What is the role of somatosensory evoked potentials (SEPs) in the workup of intracranial neoplasm?

Updated: Oct 25, 2019
  • Author: Andrew B Evans, MD; Chief Editor: Selim R Benbadis, MD  more...
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Rowed et al used SEP to identify the somatosensory cortex in an effort to help remove intracranial neoplasms and spare eloquent cortex. [70] SEPs were recorded in response to contralateral median nerve stimulation from the cortical surface. Polarity reversal of SLSEP waves was used to identify the position of the central sulcus in 46 consecutive craniotomies for removal of metastases, gliomas, or meningiomas located in, near, or overlying sensorimotor cortex.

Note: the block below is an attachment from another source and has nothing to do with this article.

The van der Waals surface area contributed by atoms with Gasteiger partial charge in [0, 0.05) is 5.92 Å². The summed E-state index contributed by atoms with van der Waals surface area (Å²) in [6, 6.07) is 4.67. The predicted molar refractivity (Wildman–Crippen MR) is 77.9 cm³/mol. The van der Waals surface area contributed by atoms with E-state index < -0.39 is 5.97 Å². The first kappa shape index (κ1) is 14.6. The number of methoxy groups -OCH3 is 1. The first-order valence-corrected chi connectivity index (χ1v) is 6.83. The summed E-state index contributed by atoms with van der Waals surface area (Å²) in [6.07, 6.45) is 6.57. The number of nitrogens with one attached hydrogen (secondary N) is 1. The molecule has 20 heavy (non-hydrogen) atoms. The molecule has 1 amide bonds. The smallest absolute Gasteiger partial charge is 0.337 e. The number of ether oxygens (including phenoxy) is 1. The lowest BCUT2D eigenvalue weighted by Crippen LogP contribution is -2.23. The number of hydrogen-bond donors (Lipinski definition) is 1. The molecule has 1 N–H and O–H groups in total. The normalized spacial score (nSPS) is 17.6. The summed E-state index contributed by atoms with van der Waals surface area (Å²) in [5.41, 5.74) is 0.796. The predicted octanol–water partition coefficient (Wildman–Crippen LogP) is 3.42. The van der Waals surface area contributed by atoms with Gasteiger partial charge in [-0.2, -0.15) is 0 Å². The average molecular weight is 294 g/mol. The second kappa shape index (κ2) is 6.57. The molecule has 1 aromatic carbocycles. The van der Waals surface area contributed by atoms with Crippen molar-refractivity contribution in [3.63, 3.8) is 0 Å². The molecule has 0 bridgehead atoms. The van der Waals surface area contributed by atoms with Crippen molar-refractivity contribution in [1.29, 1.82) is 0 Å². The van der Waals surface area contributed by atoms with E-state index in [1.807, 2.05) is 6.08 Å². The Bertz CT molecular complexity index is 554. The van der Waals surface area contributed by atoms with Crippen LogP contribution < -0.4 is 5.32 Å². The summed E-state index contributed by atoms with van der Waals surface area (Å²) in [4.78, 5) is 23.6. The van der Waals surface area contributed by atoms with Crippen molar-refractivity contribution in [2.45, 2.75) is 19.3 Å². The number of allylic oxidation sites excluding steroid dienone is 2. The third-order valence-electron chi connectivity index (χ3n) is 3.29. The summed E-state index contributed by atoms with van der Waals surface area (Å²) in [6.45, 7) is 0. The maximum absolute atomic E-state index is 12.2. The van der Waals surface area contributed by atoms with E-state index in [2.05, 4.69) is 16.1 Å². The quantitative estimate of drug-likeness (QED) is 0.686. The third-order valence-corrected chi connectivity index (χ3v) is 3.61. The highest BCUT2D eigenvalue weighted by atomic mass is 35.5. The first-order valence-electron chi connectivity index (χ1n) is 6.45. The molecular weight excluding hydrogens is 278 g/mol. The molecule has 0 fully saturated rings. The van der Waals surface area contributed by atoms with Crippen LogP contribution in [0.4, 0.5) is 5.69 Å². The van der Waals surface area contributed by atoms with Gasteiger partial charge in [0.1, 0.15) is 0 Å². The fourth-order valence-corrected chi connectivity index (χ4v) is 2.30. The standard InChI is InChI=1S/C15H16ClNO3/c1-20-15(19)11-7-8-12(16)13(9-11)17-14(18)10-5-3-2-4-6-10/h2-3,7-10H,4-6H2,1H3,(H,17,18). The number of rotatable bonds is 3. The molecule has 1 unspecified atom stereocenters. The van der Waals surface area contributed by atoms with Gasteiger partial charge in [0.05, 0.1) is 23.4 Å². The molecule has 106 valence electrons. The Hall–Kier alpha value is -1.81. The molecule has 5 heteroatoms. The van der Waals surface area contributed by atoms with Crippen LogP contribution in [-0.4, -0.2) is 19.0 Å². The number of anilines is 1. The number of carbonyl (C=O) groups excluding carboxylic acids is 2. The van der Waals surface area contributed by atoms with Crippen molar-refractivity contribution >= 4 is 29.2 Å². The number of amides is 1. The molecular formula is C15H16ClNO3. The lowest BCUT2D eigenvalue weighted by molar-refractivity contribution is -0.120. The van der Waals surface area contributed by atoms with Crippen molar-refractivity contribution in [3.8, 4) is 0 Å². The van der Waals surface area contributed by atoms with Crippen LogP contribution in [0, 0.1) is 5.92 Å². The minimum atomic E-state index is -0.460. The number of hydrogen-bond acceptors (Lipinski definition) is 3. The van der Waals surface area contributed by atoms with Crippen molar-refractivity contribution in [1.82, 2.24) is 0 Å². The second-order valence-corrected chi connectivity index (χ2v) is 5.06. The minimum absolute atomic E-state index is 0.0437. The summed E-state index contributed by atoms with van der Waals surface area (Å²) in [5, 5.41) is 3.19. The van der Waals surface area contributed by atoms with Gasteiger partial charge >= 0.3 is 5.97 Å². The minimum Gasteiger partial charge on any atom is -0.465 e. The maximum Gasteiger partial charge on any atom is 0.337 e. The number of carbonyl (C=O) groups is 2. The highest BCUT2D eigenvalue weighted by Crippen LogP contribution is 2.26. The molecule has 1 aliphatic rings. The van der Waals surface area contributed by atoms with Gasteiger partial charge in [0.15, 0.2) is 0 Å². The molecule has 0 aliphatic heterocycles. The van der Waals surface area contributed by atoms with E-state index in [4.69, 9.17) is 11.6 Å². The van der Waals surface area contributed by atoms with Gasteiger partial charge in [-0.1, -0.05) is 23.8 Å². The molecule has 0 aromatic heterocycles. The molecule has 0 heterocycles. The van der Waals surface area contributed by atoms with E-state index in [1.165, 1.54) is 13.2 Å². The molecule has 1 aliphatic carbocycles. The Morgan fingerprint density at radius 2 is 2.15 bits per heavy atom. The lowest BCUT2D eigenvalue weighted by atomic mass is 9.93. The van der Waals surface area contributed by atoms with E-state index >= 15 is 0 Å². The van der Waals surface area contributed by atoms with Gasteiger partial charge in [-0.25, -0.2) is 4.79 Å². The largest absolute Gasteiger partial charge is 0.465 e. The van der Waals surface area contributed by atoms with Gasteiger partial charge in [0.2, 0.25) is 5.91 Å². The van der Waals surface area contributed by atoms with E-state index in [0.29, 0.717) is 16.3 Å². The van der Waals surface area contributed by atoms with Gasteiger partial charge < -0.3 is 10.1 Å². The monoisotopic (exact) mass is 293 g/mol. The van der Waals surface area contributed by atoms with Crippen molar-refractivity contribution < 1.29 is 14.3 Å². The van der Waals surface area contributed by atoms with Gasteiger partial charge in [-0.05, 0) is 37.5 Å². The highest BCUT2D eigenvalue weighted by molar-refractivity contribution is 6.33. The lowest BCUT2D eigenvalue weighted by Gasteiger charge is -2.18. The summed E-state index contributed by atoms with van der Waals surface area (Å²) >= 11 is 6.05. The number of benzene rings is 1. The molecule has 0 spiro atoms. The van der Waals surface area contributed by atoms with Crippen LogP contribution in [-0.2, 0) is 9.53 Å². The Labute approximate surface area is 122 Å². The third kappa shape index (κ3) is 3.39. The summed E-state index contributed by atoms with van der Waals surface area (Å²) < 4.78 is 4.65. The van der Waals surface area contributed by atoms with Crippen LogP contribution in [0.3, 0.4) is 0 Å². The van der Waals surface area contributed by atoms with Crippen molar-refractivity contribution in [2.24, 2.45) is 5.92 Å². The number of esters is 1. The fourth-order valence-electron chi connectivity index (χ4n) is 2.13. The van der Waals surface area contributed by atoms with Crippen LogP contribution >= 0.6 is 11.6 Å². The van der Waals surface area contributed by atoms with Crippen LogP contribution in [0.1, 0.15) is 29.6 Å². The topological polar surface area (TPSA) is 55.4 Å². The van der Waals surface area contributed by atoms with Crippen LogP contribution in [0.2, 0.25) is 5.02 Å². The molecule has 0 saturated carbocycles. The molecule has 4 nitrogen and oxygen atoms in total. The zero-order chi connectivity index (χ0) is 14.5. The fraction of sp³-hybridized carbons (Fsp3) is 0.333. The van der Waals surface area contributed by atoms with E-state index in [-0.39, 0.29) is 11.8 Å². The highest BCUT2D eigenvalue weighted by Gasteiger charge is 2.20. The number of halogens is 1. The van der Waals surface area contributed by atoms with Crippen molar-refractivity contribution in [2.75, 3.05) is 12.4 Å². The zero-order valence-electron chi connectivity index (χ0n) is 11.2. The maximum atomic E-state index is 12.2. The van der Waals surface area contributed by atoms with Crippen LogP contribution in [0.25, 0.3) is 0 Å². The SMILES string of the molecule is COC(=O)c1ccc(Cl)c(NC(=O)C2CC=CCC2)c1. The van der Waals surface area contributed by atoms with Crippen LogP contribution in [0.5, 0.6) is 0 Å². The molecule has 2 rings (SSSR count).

SEPs were recorded successfully in 43 of 46 cases (94%), with demonstration of polarity reversal in 42 of 43 cases (98%). SEP localization led to modification of 14 of 42 procedures (33%), most frequently because of either displacement or involvement of sensorimotor cortex by tumor. Six patients (14%) developed new neurologic deficits, but none of these were attributable to incorrect identification of sensorimotor cortex. Routine use of this technique should be considered in all procedures for lesions located near the central sulcus. [70]

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